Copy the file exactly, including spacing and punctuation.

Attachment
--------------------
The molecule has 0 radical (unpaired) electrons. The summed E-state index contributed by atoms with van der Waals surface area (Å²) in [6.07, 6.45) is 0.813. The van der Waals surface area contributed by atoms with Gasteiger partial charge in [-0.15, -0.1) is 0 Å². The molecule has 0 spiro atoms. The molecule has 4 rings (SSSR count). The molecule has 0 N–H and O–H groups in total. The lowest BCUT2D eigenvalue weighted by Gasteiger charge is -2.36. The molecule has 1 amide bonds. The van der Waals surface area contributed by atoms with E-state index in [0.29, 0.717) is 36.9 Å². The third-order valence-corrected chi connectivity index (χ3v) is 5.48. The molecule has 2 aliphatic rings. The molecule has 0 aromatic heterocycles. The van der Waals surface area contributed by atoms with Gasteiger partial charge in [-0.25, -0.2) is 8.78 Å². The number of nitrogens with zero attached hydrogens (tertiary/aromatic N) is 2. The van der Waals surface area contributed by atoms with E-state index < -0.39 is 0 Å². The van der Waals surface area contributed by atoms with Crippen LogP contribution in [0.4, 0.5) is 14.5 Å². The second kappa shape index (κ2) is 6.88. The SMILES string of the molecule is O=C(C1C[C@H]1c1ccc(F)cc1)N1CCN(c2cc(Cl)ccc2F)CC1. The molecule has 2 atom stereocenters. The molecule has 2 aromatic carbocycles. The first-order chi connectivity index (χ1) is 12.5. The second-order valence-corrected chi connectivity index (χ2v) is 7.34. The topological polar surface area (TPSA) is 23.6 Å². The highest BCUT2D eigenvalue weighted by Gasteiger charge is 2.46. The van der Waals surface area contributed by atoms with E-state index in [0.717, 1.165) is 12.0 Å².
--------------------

The molecule has 0 radical (unpaired) electrons. The summed E-state index contributed by atoms with van der Waals surface area (Å²) in [6.07, 6.45) is 0.813. The van der Waals surface area contributed by atoms with Gasteiger partial charge in [-0.15, -0.1) is 0 Å². The molecule has 0 spiro atoms. The molecule has 4 rings (SSSR count). The molecule has 0 N–H and O–H groups in total. The lowest BCUT2D eigenvalue weighted by Gasteiger charge is -2.36. The molecule has 1 amide bonds. The van der Waals surface area contributed by atoms with E-state index in [0.29, 0.717) is 36.9 Å². The third-order valence-corrected chi connectivity index (χ3v) is 5.48. The molecule has 2 aliphatic rings. The molecule has 0 aromatic heterocycles. The van der Waals surface area contributed by atoms with Gasteiger partial charge in [-0.25, -0.2) is 8.78 Å². The number of nitrogens with zero attached hydrogens (tertiary/aromatic N) is 2. The van der Waals surface area contributed by atoms with E-state index < -0.39 is 0 Å². The van der Waals surface area contributed by atoms with Crippen LogP contribution in [0.4, 0.5) is 14.5 Å². The second kappa shape index (κ2) is 6.88. The SMILES string of the molecule is O=C(C1C[C@H]1c1ccc(F)cc1)N1CCN(c2cc(Cl)ccc2F)CC1. The molecule has 2 atom stereocenters. The molecule has 2 aromatic carbocycles. The first-order chi connectivity index (χ1) is 12.5. The second-order valence-corrected chi connectivity index (χ2v) is 7.34. The topological polar surface area (TPSA) is 23.6 Å². The highest BCUT2D eigenvalue weighted by Gasteiger charge is 2.46. The van der Waals surface area contributed by atoms with E-state index in [0.717, 1.165) is 12.0 Å².